This is a guest post from Geoffrey Winn, host of the amazing Appendix N Podcast on The Tome Show network. Geoff was on a recent episode of my podcast, The Round Table, where we chatted about what it would take to create a Middle-earth campaign setting for fifth edition Dungeons and Dragons. That conversation inspired this series of posts here on World Builder Blog. If you enjoy this post, check out Part I: Introduction and the Region of Eriador, Part II: Wilderland, Part III: Gondor, Rohan, and Mordor, and Part IV: Other Places, Other Times.
Part V: The Lords of Middle-earth – The Valar, the Maiar, and the Elves
Now that I’ve described the geography of Middle-earth, I want to talk about the races – usually your first choice when making a character in Dungeons & Dragons or Pathfinder!
The structure of the next three articles is based loosely on the Lords of Middle-earth series for MERP. If you happen to come across these in a rummage sale or at a used bookstore, I highly recommend picking them up. They are, quite simply, game stats for every single named character in Tolkien’s legendarium. My favorite parts are the full biographies of all the Nazgûl – completely made up by the MERP writers of course, and highly controversial, but still fun to read.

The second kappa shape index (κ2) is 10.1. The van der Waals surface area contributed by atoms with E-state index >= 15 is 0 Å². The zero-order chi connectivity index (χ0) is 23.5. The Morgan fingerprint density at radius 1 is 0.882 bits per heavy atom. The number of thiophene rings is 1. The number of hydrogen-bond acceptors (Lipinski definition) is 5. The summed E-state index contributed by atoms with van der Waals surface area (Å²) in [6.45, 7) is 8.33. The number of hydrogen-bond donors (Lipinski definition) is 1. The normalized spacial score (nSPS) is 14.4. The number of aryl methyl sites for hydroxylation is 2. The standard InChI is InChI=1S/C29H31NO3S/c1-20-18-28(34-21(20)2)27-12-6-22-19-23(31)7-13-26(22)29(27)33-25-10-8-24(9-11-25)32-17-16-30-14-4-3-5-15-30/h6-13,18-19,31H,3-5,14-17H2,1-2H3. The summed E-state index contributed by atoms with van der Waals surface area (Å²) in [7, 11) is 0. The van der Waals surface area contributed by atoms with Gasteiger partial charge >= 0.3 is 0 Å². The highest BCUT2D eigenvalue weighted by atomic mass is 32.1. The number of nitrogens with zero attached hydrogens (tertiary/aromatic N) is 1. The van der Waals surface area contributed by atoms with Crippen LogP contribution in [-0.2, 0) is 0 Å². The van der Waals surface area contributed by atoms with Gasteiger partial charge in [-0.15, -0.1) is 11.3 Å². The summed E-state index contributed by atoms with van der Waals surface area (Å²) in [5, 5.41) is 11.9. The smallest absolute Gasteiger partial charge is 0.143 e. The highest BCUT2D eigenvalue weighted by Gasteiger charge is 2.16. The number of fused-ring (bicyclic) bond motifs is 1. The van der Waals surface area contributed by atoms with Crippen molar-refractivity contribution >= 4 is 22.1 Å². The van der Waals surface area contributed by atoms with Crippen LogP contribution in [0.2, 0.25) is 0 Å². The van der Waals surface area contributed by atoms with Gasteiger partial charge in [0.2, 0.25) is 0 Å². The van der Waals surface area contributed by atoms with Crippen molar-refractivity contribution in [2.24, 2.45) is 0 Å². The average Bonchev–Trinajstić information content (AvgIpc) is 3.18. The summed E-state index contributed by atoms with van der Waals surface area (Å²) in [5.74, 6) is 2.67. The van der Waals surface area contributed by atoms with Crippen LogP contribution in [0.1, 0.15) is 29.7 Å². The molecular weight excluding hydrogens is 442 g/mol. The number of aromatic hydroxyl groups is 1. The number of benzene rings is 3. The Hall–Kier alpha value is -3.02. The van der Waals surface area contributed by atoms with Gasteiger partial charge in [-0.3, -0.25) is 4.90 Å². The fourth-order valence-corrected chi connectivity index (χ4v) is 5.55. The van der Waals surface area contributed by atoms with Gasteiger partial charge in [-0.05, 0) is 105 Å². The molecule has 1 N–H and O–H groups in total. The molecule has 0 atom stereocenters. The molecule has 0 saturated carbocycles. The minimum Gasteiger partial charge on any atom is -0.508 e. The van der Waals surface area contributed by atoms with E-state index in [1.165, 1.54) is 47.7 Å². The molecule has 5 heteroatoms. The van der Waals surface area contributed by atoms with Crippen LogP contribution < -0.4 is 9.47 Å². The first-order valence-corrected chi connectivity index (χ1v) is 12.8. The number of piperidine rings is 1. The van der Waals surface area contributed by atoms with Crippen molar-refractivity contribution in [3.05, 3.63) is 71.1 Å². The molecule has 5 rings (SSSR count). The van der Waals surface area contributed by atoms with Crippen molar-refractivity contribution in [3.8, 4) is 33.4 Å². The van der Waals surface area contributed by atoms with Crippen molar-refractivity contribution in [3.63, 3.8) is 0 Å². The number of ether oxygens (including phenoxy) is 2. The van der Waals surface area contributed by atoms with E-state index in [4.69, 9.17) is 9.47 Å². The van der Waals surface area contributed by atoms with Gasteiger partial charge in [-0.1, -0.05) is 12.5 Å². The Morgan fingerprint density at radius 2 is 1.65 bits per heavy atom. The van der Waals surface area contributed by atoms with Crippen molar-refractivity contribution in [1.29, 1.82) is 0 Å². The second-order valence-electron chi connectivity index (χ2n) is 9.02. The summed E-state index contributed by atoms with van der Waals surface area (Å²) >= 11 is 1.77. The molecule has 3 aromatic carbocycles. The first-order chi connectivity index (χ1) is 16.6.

The Valar are the gods of Middle-earth. They are intangible spirits that wear bodies like clothes. Their name means “the Powers” in Elvish, which interestingly is also a term used for deities in the Planescape campaign setting for AD&D.
The Valar, their names, their origins, and their roles in the world, are described in the first two parts of The Silmarillion: the Ainulindalë and the Valaquenta. I’m going to avoid repeating all that information here. There are only 15 Valar (8 male, 7 female), and only one is evil. The eight greatest Valar are called the “Exalted,” and these should be presented first to new players who are unfamiliar with Middle-earth beyond the basics.